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It might look like Tico owner Michael Schlow is just another big name out-of-town chef jumping on the 14th Street NW bandwagon now that the corridor is the hip new place to eat. But the Boston-based restaurateur says he actually began looking at the neighborhood seven years ago.
At the time, his close friend and commercial real estate broker Eric Rubin was helping him find a location. Despite Schlow’s uncertainty, Rubin swore 14th Street was going to become a hot neighborhood. “I’d always look at where Le Diplomate is now. I said, ‘What’s in that dry cleaner?’ He’s like, ‘You don’t even want to touch that. You know how much money that’s going to cost? It’s a big renovation.’”
But then very suddenly in 2010, Rubin died of a heart attack. “I was supposed to meet him the day he died,” Schlow says. “I stopped looking. I was heartbroken.”
A couple years later, a woman who works for JBG Companies approached Schlow about a new development on 14th Street. She had lived and Boston and was a big fan of his restaurants. Schlow still wanted to come to the neighborhood. (After all, he already had roots in the area: His father’s from D.C. and his sister went to school here.) “I waited for this to be built,” he says of his location next to Trader Joe’s. “We signed this deal before they put a hole in the ground.”
Tico officially opened over the weekend with a menu inspired by Schlow’s travels to Spain, Mexico, and Latin America. The restaurant has another location in Boston, but Schlow says this one isn’t a carbon copy. He estimates that about 65 percent of the menu will be similar.
Among the dishes to look out for: tacos (crunchy edamame, blue crab salad), ceviches, and small plates (lamb meatballs, chorizo risotto, fried oysters). A short list of entrees ranges from a bacon cheeseburger to fresh fish of the day. Can’t decide? You can just pick a price—$35, $55, or $85—and the kitchen will just cook for you. “The $85 is the full-on, blow-out Tico experience,” Schlow says. “A suckling pig might come to your table.”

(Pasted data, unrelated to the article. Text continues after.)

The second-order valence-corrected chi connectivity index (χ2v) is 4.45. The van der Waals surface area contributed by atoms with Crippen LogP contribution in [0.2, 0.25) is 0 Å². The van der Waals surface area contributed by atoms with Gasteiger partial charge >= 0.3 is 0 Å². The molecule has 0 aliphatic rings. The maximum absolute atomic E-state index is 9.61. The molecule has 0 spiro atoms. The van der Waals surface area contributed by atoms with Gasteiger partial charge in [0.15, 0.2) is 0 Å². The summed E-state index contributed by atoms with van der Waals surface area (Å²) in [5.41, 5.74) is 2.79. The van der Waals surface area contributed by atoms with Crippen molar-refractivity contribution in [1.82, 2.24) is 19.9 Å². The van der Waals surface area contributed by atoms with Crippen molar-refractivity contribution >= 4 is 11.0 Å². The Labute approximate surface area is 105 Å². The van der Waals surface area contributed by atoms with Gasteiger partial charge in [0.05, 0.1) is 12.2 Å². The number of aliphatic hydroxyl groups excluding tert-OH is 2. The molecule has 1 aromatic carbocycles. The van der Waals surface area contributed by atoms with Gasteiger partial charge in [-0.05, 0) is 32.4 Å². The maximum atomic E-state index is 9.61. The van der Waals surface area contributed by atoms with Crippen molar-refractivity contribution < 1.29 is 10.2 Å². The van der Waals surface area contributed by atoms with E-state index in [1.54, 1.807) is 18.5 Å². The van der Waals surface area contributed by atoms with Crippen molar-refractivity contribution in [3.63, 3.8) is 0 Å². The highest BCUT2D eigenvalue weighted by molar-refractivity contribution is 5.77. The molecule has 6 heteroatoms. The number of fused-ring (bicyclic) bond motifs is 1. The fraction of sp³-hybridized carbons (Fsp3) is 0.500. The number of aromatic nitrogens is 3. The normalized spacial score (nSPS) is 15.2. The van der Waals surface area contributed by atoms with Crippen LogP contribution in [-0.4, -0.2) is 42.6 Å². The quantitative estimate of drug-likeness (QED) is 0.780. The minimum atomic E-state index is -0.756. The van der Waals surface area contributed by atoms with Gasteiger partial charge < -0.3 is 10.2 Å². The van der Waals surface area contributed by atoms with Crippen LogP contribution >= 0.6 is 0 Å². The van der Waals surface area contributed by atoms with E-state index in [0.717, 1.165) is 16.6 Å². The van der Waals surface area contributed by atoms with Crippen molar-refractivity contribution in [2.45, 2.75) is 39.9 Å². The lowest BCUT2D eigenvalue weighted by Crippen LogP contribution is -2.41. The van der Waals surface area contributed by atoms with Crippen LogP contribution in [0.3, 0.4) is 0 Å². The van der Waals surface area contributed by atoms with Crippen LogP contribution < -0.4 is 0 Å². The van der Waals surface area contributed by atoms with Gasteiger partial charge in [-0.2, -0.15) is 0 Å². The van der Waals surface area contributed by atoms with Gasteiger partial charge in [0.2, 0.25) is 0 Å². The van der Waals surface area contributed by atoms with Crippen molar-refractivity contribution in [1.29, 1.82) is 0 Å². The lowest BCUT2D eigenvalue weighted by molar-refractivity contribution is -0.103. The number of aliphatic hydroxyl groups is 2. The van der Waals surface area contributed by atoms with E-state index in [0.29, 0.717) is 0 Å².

Some of the menu is based on Schlow’s bachelor days and the late-night meals he would concoct with a half-empty fridge. “As the food would dwindle down, I wouldn’t go buy more stuff. I’d play this game to see can I still make a meal with what’s in the refrigerator.” In fact, one of the most popular dishes on the Tico Boston menu—a shredded cabbage salad with salsa verde vinaigrette and crushed almonds—was created because all Schlow had in his fridge one night was a half a head of cabbage, herbs, half a zucchini, and some almonds.
And here’s something you don’t hear most chefs brag about: “None of the food is particularly authentic,” he says. “I am deliberately trying to not be authentic here.”
At the bar, Tico has more than 125 tequilas and mezcals as well as a tequila club, where you get swag and invitations to special tastings and dinners if you drink 88 different tequilas in eight months. The drink menu will also have some Latin and local beers, 20 or so wines by the glass, and porrons—Spanish drinking vessels where you try to create a stream between your mouth and the spout. Director of Operations Steve Uhr also obtained some Añejo tequila barrels, which DC Brau used to age its Citizen Belgian ale for about three months. The resulting beer will be available exclusively at Tico.
Schlow is also kind of obsessed with the sound. The entire ceiling at Tico is made out of absorbing acoustic material. “It’s a real expense, but everybody that comes to my restaurants says that’s one of their favorite parts is that they can speak to each other without screaming,” Schlow says. He also controls every song that gets played in his restaurants and personally creates eclectic playlists for different times and different crowds—from jazz to South American electronica. “If it’s an older crowd, it’s a little bit more mellow,” Schlow says. “When it’s 4 to 6 when it’s happy hour, you want it to feel one way. You come in here at 11 o’clock at night for a drink, you want it to feel a little bit different.”
Schlow is also hands on about the decor: His photos from travels to Spain decorate the walls of the 150-seat restaurant, along with paintings from his wife, Adrienne Schlow, who’s a professional artist. Schlow also wants to have a nod to his friend Rubin, who helped bring him to 14th Street.
“There will be something somewhere here for him, whether it’s a dish we name after him, or I’ll put his initials up on the wall,” Schlow says. “Somewhere there will be something with Eric Rubin here.”
Tico will be open from 4 p.m. to midnight Sunday through Thursday and until 2 a.m. Friday and Saturday.
Tico, 1926 14th St. NW; (202) 319-1400; ticodc.com
Photo courtesy Tico